I read The Actuary article ‘Home truths’ (May 2021) with dismay.
Those who have designed these equity release mortgage products do not seem to understand the possible events as one or other of a couple become elderly. They do not die or move into long-term care simultaneously. For one reason or another, either while one or both are alive, there may well be a good reason to sell their home, and this is where the early repayment charge (ERC) cuts in.
I have found from experience that those providing advice about these products are rather vague about the ERC and it is very difficult in some cases to get a proper and comprehensible description of how it is calculated – let alone why it is calculated in this way.
Of course, when the ERC is applied, it may well be that those concerned will not understand why it is being applied or how it is calculated. If alive, they can complain to the advisor (if still in business). More likely, they will not have the energy or intellect to do so and may be more preoccupied with their own health. If, indeed, they do complain, the procedure is likely to proceed at a pace that ensures they will not survive to its conclusion.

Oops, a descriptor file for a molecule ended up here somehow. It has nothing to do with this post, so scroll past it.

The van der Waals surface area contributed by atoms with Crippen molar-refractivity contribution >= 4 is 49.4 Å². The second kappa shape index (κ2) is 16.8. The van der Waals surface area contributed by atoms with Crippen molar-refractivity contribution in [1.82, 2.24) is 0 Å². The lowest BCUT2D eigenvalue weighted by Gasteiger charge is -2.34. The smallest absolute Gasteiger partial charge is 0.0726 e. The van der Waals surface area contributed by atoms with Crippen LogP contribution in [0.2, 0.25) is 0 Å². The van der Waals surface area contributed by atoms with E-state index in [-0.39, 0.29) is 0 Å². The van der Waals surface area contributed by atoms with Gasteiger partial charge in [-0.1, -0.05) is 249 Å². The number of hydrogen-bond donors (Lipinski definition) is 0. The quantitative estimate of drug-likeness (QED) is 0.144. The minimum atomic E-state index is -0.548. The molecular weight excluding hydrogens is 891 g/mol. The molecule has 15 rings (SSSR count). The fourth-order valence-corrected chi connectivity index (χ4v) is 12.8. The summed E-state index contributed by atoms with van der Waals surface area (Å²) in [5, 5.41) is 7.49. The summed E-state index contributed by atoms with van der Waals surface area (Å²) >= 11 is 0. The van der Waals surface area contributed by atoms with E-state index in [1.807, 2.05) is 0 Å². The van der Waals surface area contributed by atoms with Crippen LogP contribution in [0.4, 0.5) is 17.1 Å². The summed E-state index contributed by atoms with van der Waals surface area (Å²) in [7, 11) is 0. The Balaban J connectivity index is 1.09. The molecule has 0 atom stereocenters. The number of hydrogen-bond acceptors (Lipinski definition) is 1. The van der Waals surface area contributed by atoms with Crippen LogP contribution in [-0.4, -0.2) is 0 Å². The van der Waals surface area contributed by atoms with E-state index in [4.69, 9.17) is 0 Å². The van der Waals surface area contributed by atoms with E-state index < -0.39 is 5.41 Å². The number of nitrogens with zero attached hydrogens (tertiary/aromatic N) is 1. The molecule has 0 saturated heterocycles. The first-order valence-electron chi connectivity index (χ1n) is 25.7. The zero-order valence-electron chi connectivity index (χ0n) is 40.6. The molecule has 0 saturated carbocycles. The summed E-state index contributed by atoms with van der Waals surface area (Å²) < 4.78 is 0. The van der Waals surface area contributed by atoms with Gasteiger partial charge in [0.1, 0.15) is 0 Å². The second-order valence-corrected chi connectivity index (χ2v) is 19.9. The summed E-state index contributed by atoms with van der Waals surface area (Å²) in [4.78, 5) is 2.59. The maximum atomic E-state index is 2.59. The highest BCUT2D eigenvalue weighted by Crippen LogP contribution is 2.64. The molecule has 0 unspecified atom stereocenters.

I would urge actuaries not to call these borrowers ‘policyholders’ and to avoid any ERM products that include anything other than a negligible ERC.
G K Hazell
8 May 2021
ERCs: in response
The authors agree with your point on the use of the term ‘borrower’ – that is the correct terminology, given that equity release mortgages (ERMs) are loans.
In relation to your point on early repayment charges (ERCs) and the communication of them, the authors agree that this is a valid and important area for discussion related to ERMs. However, this was not a core area of focus for this article, so was not covered in detail. We agree that any ERCs within ERM products must be clear and fair, communicated clearly at outset, and well understood by borrowers. This is as it should be for any mortgage product, noting the extra focus required for ERMs given the potential vulnerability of borrowers and the additional complexity of borrower events such as in the joint life cases that you raise.
Raj Saundh, Alex Davis and Alex Mockridge
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